I am now weary of listening to a succession of self-styled media commentators spouting all manner of drivel about Brexit.  Moreover, the politicians are no better, so the combination of the two makes appallingly stupid broadcasting.  I am amazed that supposedly intelligent people can rattle on as they do, making crass error after crass error, without a single person seeking to correct them.  In these surreal times, we are forced to accept that the Emperor’s new clothes really are there, completely covering his blatantly obviously stark naked body.

The position on our leaving is certain and unambiguous: on the later of two dates, the UK will be released from the Treaties, and will cease to be a member of the EU, freed from all its shackles.  The later date is midnight in Brussels on 28 March 2019.  The earlier is any date before that on which there is a formal Agreement reached in accordance with Article 50.  All talk of “hard or soft Brexit”, “cliff edges”, ” transitional periods”, “a second referendum” and the like is simply meaningless.

More importantly, there is no “divorce bill”; there is no provision within Article 50, or anywhere else in the Treaty, for the EU to levy a charge on a country that is exercising its option to leave. Any attempt by the EU to impose such a charge should be summarily rebuffed by the UK.

Given that no agreement at all is required, it follows that there is no minimum in terms of length or complexity with regard to the content of any such agreement.  Indeed, it is perfectly possible to reduce the necessary content to a single side of A4 paper.  That agreement could have been reached already:


  1. “The EU guarantees the right of all UK nationals lawfully resident in the EU to remain in the EU in perpetuity and the UK guarantees the right of all EU nationals lawfully resident in the UK to remain in the UK in perpetuity.  This provision must be agreed before any further negotiations take place.  Once this provision has been agreed the following are the terms and conditions which the UK proposes as the withdrawal agreement pursuant to the provisions of Article 50 of the Lisbon Treaty.
  2. All trading terms, conditions and agreements relating exclusively to the sale and purchase of goods and services between the UK and the EU shall remain wholly unchanged from those applying at present.
  3. All arrangements, protocols and agreements relating to co-operation between the UK and the EU concerning intelligence, policing, the prevention of terrorism, and all other such matters, shall remain wholly unchanged from those applying at present.
  4. Until the UK is released from the Treaties pursuant to Article 50 the payments at present made by the UK to the EU and those made in any way shape or form by the EU to the UK or to any person, company, institution, partnership, charity, or any other entity in the UK, shall continue wholly unchanged.  In the event of any deduction or reduction of any sort with regard to the said payments by the EU, the UK will deduct the amount of such deduction or reduction from the said payments it makes to the EU.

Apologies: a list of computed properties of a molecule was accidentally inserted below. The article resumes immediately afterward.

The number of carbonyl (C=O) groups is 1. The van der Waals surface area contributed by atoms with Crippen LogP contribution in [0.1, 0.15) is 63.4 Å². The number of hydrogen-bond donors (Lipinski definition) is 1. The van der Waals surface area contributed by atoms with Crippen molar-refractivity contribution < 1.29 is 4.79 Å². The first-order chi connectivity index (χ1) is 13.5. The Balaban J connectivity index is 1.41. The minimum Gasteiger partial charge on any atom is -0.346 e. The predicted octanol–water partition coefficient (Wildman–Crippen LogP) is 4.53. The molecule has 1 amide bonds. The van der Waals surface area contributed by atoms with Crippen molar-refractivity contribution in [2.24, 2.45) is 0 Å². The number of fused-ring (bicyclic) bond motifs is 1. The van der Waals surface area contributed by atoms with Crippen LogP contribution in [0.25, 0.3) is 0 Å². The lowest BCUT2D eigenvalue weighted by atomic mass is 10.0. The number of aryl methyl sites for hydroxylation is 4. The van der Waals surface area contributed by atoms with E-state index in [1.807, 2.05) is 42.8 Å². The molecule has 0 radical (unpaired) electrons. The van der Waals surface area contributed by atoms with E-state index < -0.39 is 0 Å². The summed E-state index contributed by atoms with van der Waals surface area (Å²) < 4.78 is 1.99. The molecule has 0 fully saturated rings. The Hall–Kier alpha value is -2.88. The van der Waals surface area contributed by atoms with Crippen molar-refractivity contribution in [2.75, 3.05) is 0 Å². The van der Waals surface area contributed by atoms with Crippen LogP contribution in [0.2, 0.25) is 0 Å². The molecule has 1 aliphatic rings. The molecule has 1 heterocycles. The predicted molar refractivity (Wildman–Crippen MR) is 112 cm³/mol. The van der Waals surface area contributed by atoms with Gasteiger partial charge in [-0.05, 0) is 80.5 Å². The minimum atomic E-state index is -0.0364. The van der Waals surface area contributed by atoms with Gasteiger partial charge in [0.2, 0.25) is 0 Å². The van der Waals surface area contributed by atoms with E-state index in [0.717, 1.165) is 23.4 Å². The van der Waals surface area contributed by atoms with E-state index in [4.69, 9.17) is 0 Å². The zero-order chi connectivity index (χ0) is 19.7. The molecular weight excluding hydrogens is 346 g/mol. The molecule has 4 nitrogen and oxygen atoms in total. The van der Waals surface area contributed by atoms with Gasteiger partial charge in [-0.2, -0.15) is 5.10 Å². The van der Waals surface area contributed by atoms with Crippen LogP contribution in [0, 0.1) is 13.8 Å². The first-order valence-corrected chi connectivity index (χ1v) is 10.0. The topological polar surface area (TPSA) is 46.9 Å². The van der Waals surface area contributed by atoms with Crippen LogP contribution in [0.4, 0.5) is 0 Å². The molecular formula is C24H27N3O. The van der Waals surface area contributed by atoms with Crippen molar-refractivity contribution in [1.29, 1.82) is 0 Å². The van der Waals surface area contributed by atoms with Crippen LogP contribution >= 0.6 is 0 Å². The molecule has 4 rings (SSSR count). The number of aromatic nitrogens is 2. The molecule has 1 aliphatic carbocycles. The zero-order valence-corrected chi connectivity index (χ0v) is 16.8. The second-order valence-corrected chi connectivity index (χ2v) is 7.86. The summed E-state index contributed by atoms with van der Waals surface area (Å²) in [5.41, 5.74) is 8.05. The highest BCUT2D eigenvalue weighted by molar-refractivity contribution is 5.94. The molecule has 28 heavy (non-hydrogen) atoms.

5. When the UK is released from the Treaties pursuant to Article 50 it shall immediately cease all payments to the EU and shall not pay anything at all to the EU thereafter.  There can be no payment for “continued access” or anything like that.  The UK shall not make any payment of any sort, or in any way, at any time, to the EU beyond those hereinbefore specified, and the EU will not make any payment of any sort to the UK or to any entity within the UK as aforesaid beyond those hereinbefore specified.”

The European Communities Act 1972 now serves absolutely no purpose whatsoever.  If the proposed Repeal Act does not repeal it with IMMEDIATE effect, it will be making a gross error; and the distinct feeling I get is that gross error will indeed be made.

There is no complexity, urgency or magnitude in connection with “incorporating EU law into UK law”; it is all already there!  All that is needed is a short clause in the Repeal Act replacing all the EU Regulations which will otherwise vanish from UK law upon the Release from the Treaties.  The UK has the rest of the earth’s existence to decide from time to time about repealing or amending any of those laws.  Of all the mistakes being propounded by all and sundry, it is this simple point which is being missed most often.

Of course it is sensible for some preparatory work to be done with regard to supplanting regulatory regimes which will cease to apply on Release from the Treaties.  Likewise, similar preparations should be made for the internal payment of sums presently paid to the UK by the EU.  These are indeed detailed matters, but with the army of civil servants available to do it, the work could be completed comprehensively in a month, surely?

The problem, of course, is a twin-headed monster: it is in the interest of the civil service to make things seem as complicated as possible – “jobs for the boys”; and is in the interest of the EU to spin things out for as long as possible, as the UK pays a net sum of £161 million to the EU EVERY WEEK!

Meanwhile the monster will be kept well fed and watered by various hacks spouting off their inanities every day.

What a world we live in, eh?  Talk about fake news!  This is fake politics, fake law, fake administration, and fake negotiation.  Heaven help us!


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